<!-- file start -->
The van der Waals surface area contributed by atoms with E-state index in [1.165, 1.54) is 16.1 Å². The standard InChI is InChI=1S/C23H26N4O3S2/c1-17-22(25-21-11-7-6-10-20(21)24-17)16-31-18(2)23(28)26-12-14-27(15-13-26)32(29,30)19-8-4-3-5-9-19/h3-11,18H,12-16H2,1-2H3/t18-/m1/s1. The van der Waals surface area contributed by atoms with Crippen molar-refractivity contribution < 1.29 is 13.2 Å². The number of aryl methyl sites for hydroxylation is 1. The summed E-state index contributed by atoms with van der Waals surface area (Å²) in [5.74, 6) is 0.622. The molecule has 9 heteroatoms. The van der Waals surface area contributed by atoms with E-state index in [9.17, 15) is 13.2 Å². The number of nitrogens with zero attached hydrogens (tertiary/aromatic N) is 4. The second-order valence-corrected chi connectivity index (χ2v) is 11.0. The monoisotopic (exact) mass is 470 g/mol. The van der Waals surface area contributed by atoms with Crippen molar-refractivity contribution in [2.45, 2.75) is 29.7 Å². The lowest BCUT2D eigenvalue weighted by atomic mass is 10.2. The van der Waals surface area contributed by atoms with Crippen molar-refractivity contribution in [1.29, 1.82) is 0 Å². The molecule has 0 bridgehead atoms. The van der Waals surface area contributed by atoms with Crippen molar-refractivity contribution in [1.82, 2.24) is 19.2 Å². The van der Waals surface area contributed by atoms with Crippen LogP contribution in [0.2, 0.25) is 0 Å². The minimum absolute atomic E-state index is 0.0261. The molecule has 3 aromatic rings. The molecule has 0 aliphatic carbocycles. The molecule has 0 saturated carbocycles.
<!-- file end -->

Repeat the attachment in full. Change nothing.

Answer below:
The van der Waals surface area contributed by atoms with E-state index in [1.165, 1.54) is 16.1 Å². The standard InChI is InChI=1S/C23H26N4O3S2/c1-17-22(25-21-11-7-6-10-20(21)24-17)16-31-18(2)23(28)26-12-14-27(15-13-26)32(29,30)19-8-4-3-5-9-19/h3-11,18H,12-16H2,1-2H3/t18-/m1/s1. The van der Waals surface area contributed by atoms with Crippen molar-refractivity contribution < 1.29 is 13.2 Å². The number of aryl methyl sites for hydroxylation is 1. The summed E-state index contributed by atoms with van der Waals surface area (Å²) in [5.74, 6) is 0.622. The molecule has 9 heteroatoms. The van der Waals surface area contributed by atoms with E-state index in [9.17, 15) is 13.2 Å². The number of nitrogens with zero attached hydrogens (tertiary/aromatic N) is 4. The second-order valence-corrected chi connectivity index (χ2v) is 11.0. The monoisotopic (exact) mass is 470 g/mol. The van der Waals surface area contributed by atoms with Crippen molar-refractivity contribution in [2.45, 2.75) is 29.7 Å². The lowest BCUT2D eigenvalue weighted by atomic mass is 10.2. The van der Waals surface area contributed by atoms with Crippen molar-refractivity contribution in [1.29, 1.82) is 0 Å². The molecule has 0 bridgehead atoms. The van der Waals surface area contributed by atoms with Crippen molar-refractivity contribution in [1.82, 2.24) is 19.2 Å². The van der Waals surface area contributed by atoms with Crippen LogP contribution in [0.2, 0.25) is 0 Å². The minimum absolute atomic E-state index is 0.0261. The molecule has 3 aromatic rings. The molecule has 0 aliphatic carbocycles. The molecule has 0 saturated carbocycles.